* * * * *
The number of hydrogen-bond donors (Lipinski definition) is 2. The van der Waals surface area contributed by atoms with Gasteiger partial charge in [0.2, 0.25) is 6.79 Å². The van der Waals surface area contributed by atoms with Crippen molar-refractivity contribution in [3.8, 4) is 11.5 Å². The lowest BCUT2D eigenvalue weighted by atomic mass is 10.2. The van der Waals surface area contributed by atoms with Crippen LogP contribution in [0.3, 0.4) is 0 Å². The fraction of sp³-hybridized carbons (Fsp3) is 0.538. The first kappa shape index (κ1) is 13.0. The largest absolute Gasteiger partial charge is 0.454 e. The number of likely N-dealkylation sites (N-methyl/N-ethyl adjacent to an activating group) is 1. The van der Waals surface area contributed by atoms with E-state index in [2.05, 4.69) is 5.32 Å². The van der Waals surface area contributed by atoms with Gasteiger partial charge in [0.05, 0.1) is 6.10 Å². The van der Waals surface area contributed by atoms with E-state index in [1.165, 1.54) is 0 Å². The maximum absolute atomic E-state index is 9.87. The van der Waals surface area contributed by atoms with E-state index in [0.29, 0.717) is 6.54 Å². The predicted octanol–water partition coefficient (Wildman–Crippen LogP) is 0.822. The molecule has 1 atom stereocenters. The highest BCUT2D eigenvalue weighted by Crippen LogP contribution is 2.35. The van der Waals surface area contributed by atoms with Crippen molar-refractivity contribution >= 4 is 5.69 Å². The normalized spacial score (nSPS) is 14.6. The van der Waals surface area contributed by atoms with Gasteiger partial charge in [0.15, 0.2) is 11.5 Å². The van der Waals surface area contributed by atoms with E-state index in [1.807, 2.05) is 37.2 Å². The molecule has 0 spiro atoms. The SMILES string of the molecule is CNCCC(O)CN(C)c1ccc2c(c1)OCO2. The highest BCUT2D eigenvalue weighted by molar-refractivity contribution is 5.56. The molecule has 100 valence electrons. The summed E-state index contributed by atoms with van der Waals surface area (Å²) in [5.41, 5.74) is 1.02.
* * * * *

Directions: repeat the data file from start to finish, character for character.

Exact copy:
The number of hydrogen-bond donors (Lipinski definition) is 2. The van der Waals surface area contributed by atoms with Gasteiger partial charge in [0.2, 0.25) is 6.79 Å². The van der Waals surface area contributed by atoms with Crippen molar-refractivity contribution in [3.8, 4) is 11.5 Å². The lowest BCUT2D eigenvalue weighted by atomic mass is 10.2. The van der Waals surface area contributed by atoms with Crippen LogP contribution in [0.3, 0.4) is 0 Å². The fraction of sp³-hybridized carbons (Fsp3) is 0.538. The first kappa shape index (κ1) is 13.0. The largest absolute Gasteiger partial charge is 0.454 e. The number of likely N-dealkylation sites (N-methyl/N-ethyl adjacent to an activating group) is 1. The van der Waals surface area contributed by atoms with E-state index in [2.05, 4.69) is 5.32 Å². The van der Waals surface area contributed by atoms with Gasteiger partial charge in [0.05, 0.1) is 6.10 Å². The van der Waals surface area contributed by atoms with E-state index in [1.165, 1.54) is 0 Å². The maximum absolute atomic E-state index is 9.87. The van der Waals surface area contributed by atoms with E-state index in [0.29, 0.717) is 6.54 Å². The predicted octanol–water partition coefficient (Wildman–Crippen LogP) is 0.822. The molecule has 1 atom stereocenters. The highest BCUT2D eigenvalue weighted by Crippen LogP contribution is 2.35. The van der Waals surface area contributed by atoms with Crippen molar-refractivity contribution >= 4 is 5.69 Å². The normalized spacial score (nSPS) is 14.6. The van der Waals surface area contributed by atoms with Gasteiger partial charge in [0.15, 0.2) is 11.5 Å². The van der Waals surface area contributed by atoms with E-state index in [1.807, 2.05) is 37.2 Å². The molecule has 0 spiro atoms. The SMILES string of the molecule is CNCCC(O)CN(C)c1ccc2c(c1)OCO2. The highest BCUT2D eigenvalue weighted by molar-refractivity contribution is 5.56. The molecule has 100 valence electrons. The summed E-state index contributed by atoms with van der Waals surface area (Å²) in [5.41, 5.74) is 1.02.